LESS WEIGHT, MORE PERFORMANCE
“The systematic development of carbon fiber technology is an important part of our strategy,” says Stephan Winkelmann, President and CEO of Automobili Lamborghini S.p.a. “Weight reduction is becoming a central issue for sports car manufacturers because the scope to further increase performance is limited by emission curbs.” In fall 2010, Lamborghini gave a foretaste of the future of lightweight construction at the Paris Motor Show with the pioneering Sesto Elemento (“Sixth Element”): Producing 570 PS from a V10 engine and weighing in at just 999 kilograms, it achieves a sensational weight-to-power ratio of 1.75 kilograms per PS. The Sesto Elemento is a marriage of high performance and lightweight design – thanks to carbon fiber materials in the vehicle structure, the body outer skin, the chassis and the drivetrain, where the ultra-light material can be found in the control arms, the propeller shaft and even in the rims.
Future technology that is far too expensive for series production. For the moment. However, Lamborghini has already set the wheels in motion with a number of future technologies already being implemented in the new Aventador. Weighing just 1,575 kilograms with a weight-to-power ratio of 2.25 kilograms per PS, the latest addition to the Lamborghini family sets a new record for series-produced sports cars. Its body is around a third lighter than that of predecessor model Murciélago. This massive weight reduction is thanks to the monocoque passenger cell of carbon fiber-reinforced plastic and a newly developed aluminum frame structure replacing the steel frame structure previously used in Lamborghini’s V12 class.
WHETHER ON THE ROAD OR IN THE AIR, EVERY KILOGRAM COUNTS
By this stage, lightweight construction expert De Oto and Lufthansa’s Head Pilot are wholly immersed in the world of innovative materials, discussing development ideas for cars and planes centered on carbon fiber-reinforced plastics. Boeing is regarded as a pioneer in the use of carbon materials for aircraft construction. The US manufacturer plans to use carbon fiber composites for specific areas, including aircraft window frames. And the carbon material that Boeing is currently putting through its paces is exactly the same as the kind that Lamborghini is testing for body parts.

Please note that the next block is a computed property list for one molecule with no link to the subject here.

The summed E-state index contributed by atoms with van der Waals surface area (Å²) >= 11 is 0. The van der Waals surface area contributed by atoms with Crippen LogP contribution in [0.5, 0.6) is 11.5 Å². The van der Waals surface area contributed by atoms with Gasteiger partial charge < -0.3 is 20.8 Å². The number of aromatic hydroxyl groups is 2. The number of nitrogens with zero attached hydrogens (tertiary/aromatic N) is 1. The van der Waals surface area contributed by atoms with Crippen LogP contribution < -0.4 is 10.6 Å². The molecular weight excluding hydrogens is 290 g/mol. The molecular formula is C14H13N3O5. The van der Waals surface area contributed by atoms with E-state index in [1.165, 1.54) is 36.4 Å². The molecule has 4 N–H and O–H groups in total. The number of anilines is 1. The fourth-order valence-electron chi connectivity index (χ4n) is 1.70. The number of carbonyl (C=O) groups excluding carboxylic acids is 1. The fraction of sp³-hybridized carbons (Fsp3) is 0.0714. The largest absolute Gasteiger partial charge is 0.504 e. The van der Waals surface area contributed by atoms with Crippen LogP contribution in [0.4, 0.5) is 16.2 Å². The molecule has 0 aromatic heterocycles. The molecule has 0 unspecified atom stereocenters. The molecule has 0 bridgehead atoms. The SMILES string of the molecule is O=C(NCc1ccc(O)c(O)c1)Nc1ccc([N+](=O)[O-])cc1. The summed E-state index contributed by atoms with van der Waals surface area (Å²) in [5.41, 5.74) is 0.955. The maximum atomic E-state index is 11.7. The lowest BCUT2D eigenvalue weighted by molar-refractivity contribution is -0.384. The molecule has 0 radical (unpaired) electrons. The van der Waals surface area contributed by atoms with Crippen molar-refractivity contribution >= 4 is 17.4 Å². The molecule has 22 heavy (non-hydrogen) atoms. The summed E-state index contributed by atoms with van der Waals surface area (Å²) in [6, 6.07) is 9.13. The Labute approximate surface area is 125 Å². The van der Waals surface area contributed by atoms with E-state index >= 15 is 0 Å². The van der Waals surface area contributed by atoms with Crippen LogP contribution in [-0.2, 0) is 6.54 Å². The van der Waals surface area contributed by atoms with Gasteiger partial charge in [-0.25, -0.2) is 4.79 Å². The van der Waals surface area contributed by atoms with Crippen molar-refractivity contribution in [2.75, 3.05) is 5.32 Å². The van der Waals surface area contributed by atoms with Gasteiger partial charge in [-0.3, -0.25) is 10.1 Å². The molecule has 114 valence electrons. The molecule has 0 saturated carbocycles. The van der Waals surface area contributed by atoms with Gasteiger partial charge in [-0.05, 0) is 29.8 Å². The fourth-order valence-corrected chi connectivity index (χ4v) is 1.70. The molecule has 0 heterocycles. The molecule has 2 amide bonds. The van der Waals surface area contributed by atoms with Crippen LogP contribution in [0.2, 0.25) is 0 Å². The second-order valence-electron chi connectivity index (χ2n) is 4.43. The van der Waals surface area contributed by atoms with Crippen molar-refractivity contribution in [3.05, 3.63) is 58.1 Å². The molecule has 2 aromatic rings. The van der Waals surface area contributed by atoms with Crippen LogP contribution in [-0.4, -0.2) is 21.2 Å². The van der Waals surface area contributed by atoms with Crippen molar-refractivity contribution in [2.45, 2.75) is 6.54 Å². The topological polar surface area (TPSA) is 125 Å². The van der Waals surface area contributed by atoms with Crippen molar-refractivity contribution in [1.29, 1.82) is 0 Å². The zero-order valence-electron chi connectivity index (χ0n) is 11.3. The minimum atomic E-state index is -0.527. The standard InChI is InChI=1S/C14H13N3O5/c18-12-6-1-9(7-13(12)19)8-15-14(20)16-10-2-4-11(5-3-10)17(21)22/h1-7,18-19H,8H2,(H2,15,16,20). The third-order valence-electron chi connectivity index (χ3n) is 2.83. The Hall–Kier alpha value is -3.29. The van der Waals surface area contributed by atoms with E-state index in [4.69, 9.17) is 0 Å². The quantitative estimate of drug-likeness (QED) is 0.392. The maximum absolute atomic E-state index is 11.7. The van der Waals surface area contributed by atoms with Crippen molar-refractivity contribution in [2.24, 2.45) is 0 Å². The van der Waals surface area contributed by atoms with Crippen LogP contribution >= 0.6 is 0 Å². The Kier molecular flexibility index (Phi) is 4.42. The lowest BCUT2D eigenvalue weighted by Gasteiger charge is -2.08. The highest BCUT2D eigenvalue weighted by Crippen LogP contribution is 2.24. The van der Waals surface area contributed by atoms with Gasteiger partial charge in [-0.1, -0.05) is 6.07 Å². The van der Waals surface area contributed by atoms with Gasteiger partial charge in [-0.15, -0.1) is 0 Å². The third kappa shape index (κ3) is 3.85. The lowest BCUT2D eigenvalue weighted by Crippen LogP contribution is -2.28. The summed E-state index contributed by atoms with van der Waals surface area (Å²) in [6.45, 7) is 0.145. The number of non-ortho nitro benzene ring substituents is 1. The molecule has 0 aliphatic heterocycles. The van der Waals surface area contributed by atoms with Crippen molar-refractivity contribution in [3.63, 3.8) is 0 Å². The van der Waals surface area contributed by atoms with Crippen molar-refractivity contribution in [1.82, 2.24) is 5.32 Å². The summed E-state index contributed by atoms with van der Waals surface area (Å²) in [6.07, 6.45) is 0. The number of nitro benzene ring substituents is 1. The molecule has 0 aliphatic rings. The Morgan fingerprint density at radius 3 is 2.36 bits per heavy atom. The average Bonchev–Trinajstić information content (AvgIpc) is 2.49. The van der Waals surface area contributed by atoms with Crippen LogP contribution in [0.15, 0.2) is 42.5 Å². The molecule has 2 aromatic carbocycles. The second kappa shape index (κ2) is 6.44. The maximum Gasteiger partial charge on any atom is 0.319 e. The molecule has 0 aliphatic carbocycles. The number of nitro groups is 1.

Once a month, De Oto flies to Seattle, home of Boeing. Lamborghini has its own small laboratory at the city’s university where – in close cooperation with the aircraft manufacturer – researchers test the behavior of carbon materials. De Oto will also be spending more time studying golf equipment in the near future. This is because Lamborghini and Callaway, the US golf club manufacturer renowned for the “Big Bertha” super driver, have joined forces with a view to developing new carbon fiber composite structures. According to De Oto, the focus is on material with microscopically small carbon fiber components. These are not only very light and stable, but can also be produced economically in small series.
De Oto goes into great detail, explaining what is meant by “500,000 intertwined fibers per square inch” and shows his German guest a selection of parts made from the new material. Both men touch, bend and examine the various components closely. De Oto firmly believes that the new material will be instrumental in shaping the future of automotive production. This is also because a new, patented manufacturing process called “Forged Composite” allows engineers – at both Lamborghini and Callaway – to attain a whole new level of precision when producing carbon components. Lamborghini has already mastered all phases of carbon fiber component production at its plant in Sant’Agata – from 3-D-Design to simulations, tests, production and protection.
ON THE SAME WAVELENGTH WHEN IT COMES TO LIGHTWEIGHT CONSTRUCTION – Lufthansa Head Pilot Werner Knorr and Luciano De Oto, Head of the Advanced Composites Research Center in Sant’Agata. Lamborghini and aircraft constructor Boeing, a pioneer in the use of carbon materials in aircraft construction, are working together to develop carbon fiber materials.